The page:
You should also make sure to use a shallow aperture, in the area of f/2.8 to f/5.6. That way, the fairy lights will be fully blurred, creating some stunning bokeh.

The trick is an easy one, but it’ll get you amazing macro photos!

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DIY macro photography hacks for stunning macro images: Conclusion

You’ve now discovered five DIY macro photography hacks.

And you can use them for stunning macro photos all the time.

So go ahead and start. Make your black board. Grab yourself some fairy lights.

And take some amazing macro photos!

Do you have any DIY hacks of your own for beautiful macro shots? Share them in the comments!

 

DIY-macro-photography-hacks

The post 5 DIY Macro Photography Hacks for Stunning Macro Photos (on a Budget) appeared first on Digital Photography School. It was authored by Jaymes Dempsey.

Stunning Capture of Kingfisher Catching a Fish – Behind The Shot

The post Stunning Capture of Kingfisher Catching a Fish – Behind The Shot appeared first on Digital Photography School. It was authored by Caz Nowaczyk.

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Do you want to know how to photograph a Kingfisher catching a fish? Then read on!

About this stunning capture of Kingfisher catching a fish

Photographer: Janet Smith

Camera Settings: 80mm focal distance, auto ISO, f5.6, 1/1200th. Camera set to manual and continuous silent shooting.

Camera equipment: Canon 5D mark IV, Canon 70-200mm f2.8, Neweer remote trigger, Manfrotto tripod, and black bin bag as a rain cover.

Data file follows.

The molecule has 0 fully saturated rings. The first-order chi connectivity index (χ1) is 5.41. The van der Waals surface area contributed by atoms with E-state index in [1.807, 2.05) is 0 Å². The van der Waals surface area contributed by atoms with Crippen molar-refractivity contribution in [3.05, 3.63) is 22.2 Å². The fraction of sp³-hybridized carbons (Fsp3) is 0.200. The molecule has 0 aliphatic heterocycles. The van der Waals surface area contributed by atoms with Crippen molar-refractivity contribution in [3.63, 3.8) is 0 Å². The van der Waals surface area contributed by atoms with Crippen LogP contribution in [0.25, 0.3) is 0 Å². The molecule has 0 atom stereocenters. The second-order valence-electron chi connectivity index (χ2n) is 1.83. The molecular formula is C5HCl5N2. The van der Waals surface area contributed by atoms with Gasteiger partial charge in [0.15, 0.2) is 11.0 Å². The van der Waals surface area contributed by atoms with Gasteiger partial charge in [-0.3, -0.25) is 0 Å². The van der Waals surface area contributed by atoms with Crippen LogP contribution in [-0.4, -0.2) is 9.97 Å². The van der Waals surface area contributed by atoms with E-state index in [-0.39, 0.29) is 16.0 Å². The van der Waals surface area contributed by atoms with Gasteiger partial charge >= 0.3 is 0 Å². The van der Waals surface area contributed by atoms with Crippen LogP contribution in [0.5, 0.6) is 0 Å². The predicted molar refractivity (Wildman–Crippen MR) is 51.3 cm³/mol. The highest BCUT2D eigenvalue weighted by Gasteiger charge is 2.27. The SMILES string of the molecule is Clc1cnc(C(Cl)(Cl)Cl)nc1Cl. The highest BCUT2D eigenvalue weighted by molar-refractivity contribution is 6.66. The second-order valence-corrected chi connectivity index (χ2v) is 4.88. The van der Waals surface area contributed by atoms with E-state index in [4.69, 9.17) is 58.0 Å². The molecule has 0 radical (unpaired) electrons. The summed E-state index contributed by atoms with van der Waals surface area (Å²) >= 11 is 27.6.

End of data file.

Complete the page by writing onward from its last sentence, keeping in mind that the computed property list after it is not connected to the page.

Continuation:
Where and when was the shot taken?

Shropshire Photography hides, Market Drayton near Shropshire and Staffordshire borders, 6 July 2019, around 3:30 pm.

What is the background behind getting the shot?

This is my bucket list shot – a shot that I thought I’d never be able to take because I could not afford to buy a fast lens which I was told is required in this type of shot.

Then almost a year ago, Brendan Van Son gifted me his old Canon 70-200mm f2.8 lens after learning I’ve wanted one but could not afford it. Having the lens opened up a whole new world for me. I saved and booked a hide day at Shropshire Photography Hides that got canceled three times because of bad weather and Minks decimating the Kingfisher nest and killing all the birds.

On the 6th of July, I finally managed to get to the hide. The day was overcast, drizzly, and windy. I set up the camera at water level and wrapped in a black bin bag to keep it dry. Then I set the camera to manual, f5.6, auto ISO and 1/1200th, set up the remote trigger and waited.

It took nearly six hours of waiting and shooting before I got this shot. I could not get the timing right, and this bird was super-fast. The light was also very low, and the drizzle persisted.

I ended up with more misses than hits, but it was well worth it. One thing I learned is patience and determination pays off. And maybe nicer weather would have helped as well.

What method or technique did you use to achieve the shot?

I prefocused on the area where the bird was likely to enter the water with the camera set on silent continuous shooting to minimize noise.

Describe any post-processing, including tools and techniques used

There was very minimal post-processing. I did a close crop to show more of the water movement and the bird. Also, I lightened-up the shadows +25 on the photoshop slider, pulled up the vibrance to +15, and exposure to +5.

What are your tips for others wanting to achieve a shot like this?

My tip is to be patient, ask for advice from seasoned bird photographers and observe the bird’s behavior. I learned that this bird would move three paces either left or right and bob it’s head down before diving. As soon as it does that, I pressed the remote and continue pressing until it was back on the branch.